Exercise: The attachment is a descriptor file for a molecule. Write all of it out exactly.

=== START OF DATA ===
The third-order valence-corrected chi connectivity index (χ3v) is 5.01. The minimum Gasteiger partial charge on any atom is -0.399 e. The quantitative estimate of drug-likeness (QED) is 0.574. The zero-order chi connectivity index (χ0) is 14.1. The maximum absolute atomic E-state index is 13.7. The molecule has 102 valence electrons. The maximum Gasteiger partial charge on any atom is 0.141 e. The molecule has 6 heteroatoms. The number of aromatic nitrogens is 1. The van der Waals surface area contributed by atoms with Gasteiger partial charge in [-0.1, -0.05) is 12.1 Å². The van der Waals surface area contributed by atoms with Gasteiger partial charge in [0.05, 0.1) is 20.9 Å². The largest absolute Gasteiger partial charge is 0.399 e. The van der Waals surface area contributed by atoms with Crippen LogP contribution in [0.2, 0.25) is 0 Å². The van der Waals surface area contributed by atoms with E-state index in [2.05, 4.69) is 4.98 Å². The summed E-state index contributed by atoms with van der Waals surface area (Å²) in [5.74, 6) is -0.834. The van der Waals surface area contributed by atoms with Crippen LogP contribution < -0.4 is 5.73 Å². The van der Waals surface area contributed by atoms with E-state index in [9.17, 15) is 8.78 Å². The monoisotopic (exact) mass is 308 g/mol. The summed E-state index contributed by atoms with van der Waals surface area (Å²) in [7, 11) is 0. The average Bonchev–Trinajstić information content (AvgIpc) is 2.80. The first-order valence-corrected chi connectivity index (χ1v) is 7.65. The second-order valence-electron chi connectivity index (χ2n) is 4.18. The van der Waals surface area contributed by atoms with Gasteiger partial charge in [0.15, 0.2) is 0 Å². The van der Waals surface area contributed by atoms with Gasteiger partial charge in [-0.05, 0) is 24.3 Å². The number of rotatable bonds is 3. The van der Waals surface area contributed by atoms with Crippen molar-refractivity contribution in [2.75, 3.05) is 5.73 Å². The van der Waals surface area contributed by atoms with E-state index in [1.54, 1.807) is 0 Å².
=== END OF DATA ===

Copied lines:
The third-order valence-corrected chi connectivity index (χ3v) is 5.01. The minimum Gasteiger partial charge on any atom is -0.399 e. The quantitative estimate of drug-likeness (QED) is 0.574. The zero-order chi connectivity index (χ0) is 14.1. The maximum absolute atomic E-state index is 13.7. The molecule has 102 valence electrons. The maximum Gasteiger partial charge on any atom is 0.141 e. The molecule has 6 heteroatoms. The number of aromatic nitrogens is 1. The van der Waals surface area contributed by atoms with Gasteiger partial charge in [-0.1, -0.05) is 12.1 Å². The van der Waals surface area contributed by atoms with Gasteiger partial charge in [0.05, 0.1) is 20.9 Å². The largest absolute Gasteiger partial charge is 0.399 e. The van der Waals surface area contributed by atoms with Crippen LogP contribution in [0.2, 0.25) is 0 Å². The van der Waals surface area contributed by atoms with E-state index in [2.05, 4.69) is 4.98 Å². The summed E-state index contributed by atoms with van der Waals surface area (Å²) in [5.74, 6) is -0.834. The van der Waals surface area contributed by atoms with Crippen LogP contribution < -0.4 is 5.73 Å². The van der Waals surface area contributed by atoms with E-state index in [9.17, 15) is 8.78 Å². The monoisotopic (exact) mass is 308 g/mol. The summed E-state index contributed by atoms with van der Waals surface area (Å²) in [7, 11) is 0. The average Bonchev–Trinajstić information content (AvgIpc) is 2.80. The first-order valence-corrected chi connectivity index (χ1v) is 7.65. The second-order valence-electron chi connectivity index (χ2n) is 4.18. The van der Waals surface area contributed by atoms with Gasteiger partial charge in [0.15, 0.2) is 0 Å². The van der Waals surface area contributed by atoms with Gasteiger partial charge in [-0.05, 0) is 24.3 Å². The number of rotatable bonds is 3. The van der Waals surface area contributed by atoms with Crippen molar-refractivity contribution in [2.75, 3.05) is 5.73 Å². The van der Waals surface area contributed by atoms with E-state index in [1.54, 1.807) is 0 Å².